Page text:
- Yoghurt – make sure the label says it contains active or live cultures, and stay clear of yoghurt full of added sugars which can counterbalance all the good you’re doing by feeding your bad gut bacteria
- Kefir – a live probiotic drink available at health food stores or you can grow your own. Science says it’s better than yoghurt as it contains a more diverse range of healthy gut bacteria
- Miso – traditionally made fermenting soybeans with salt and koji
- Tempeh – fermented soybean which is quite nutty and similar to mushroom
- Pickles – which are just fermented cucumbers
- Kimchi – a spicy cabbage based korean side dish which contains lactic acid friendly bacteria
- Sauerkraut – cabbage which has finely shredded, tastes salty and sour. It has been fermented by lactic acid bacteria and you can keep it for months in a sealed container.
- Kombucha – which is becoming trendy thanks to it’s popularity in cafe fridges everwhere. It’s a green or black tea drink fermented with yeast and bacteria, although the evidence is not as strong as other sources.
- Some aged cheeses – such as gouda, mozzarella, cheddar and cottage cheese – as good bacteria can survive the ageing process
Prebiotic foods (these help to fuel your own good gut bacteria) :
- Vegetables: Jerusalem artichokes, chicory, garlic, onion, leek, shallots, spring onion, asparagus, beetroot, fennel bulb, green peas, snow peas, sweetcorn, savoy cabbage
- Legumes: Chickpeas, lentils, red kidney beans, baked beans, soybeans
- Fruit: Bananas, Custard apples, nectarines, white peaches, persimmon, tamarillo, watermelon, rambutan, grapefruit, pomegranate
- Grains: Barley, rye bread, wholegrain, gnocchi, couscous, wheat bran, whole grain or whole wheat bread, oats
Nuts & legumes: cashew or pistachio
** Remember, rotate your selection regularly, and eat with the seasons where possible. It’s really important that you eat a good variety of foods in your diet, rather than a strict diet of a chosen few from each food group. Eating a large variety will really grow a large and diverse healthy gut bacteria.
Step 3 – Eat foods from the list below which are high in fibre
(note – if you are on a low carb or keto diet, be sure to get enough high fibre, low carb foods which you can see on this list) .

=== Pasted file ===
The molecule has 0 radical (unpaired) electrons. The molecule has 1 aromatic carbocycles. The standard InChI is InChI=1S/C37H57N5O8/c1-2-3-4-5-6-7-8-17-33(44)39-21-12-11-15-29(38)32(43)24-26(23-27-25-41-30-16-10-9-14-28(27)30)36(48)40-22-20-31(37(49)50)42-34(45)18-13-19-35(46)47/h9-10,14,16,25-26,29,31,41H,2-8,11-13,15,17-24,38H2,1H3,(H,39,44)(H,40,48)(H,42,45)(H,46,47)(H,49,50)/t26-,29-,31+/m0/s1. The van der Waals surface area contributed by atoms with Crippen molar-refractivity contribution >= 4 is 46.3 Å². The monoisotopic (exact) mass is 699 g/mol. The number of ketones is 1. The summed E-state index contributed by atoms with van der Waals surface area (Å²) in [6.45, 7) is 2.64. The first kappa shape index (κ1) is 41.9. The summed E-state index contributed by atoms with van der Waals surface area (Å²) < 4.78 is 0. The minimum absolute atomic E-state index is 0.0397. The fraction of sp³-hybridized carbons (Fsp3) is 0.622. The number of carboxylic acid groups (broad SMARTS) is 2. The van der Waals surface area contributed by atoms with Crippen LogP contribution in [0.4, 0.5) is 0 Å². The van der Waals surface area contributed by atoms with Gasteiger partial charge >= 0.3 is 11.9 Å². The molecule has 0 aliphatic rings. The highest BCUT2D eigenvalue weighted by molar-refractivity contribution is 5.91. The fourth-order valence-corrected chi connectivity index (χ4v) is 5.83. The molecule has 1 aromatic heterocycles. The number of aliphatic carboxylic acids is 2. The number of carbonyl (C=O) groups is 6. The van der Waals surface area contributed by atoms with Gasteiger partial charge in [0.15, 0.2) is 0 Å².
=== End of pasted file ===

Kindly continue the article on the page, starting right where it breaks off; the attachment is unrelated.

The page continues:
- Green veg
Beans and Legumes
(note – if you are new to beans you might find your gut reacts a little too much to beans in your diet. Try soaking them overnight and baking or roasting them really well, and introduce them slowly. Legumes such as chickpeas and lentils are a little easier to tolerate for newbies).
- Kidney beans
- Navy beans
- Black beans
- White beans
- Brown rice
*** Aim for 20-25g of fibre per day but introduce the fibre slowly to avoid pain and discomfort if you aren’t used to fibre. When you eat fibre, it doesn’t get digested in the small intestine, it travels all the way to the large intestine or colon where the good healthy gut bacteria ferment it, which is good for their health and yours. The good news is that fibre doesn’t just promote healthy gut bacteria, it also helps you manage your hormone levels, appetite, reduce the risk of disease and help maintain weight, so the more the merrier (albeit slowly!), you can read more about the role of fibre in your diet here.
After the 14 days
You can slowly introduce other foods which were eliminated for 14 days, however try and keep processed and sugar rich foods to a minimum for long term gut health. Try and reach for fresh and unprocessed foods high in fibre from the food groups of : fruit, vegetables, whole grains, beans and legumes each day (again, in good rotation so you get a nice balance of vitamins and minerals) and you’ll find there won’t be much room left for the foods which harm your gut health (we’ll get to them soon!). You can eat red meat several times per week, but aim for fresh fish 3 times per week and chicken, pork or turkey for your meat sources as these are easier to digest.
Try a probiotic supplement
If you find that you can’t eat enough probiotic and prebiotic foods it might be worth taking a probiotic supplement. We recommend probiotics with the strains of Bifidobacterium and Lactobacillus for good digestive health and mental wellbeing.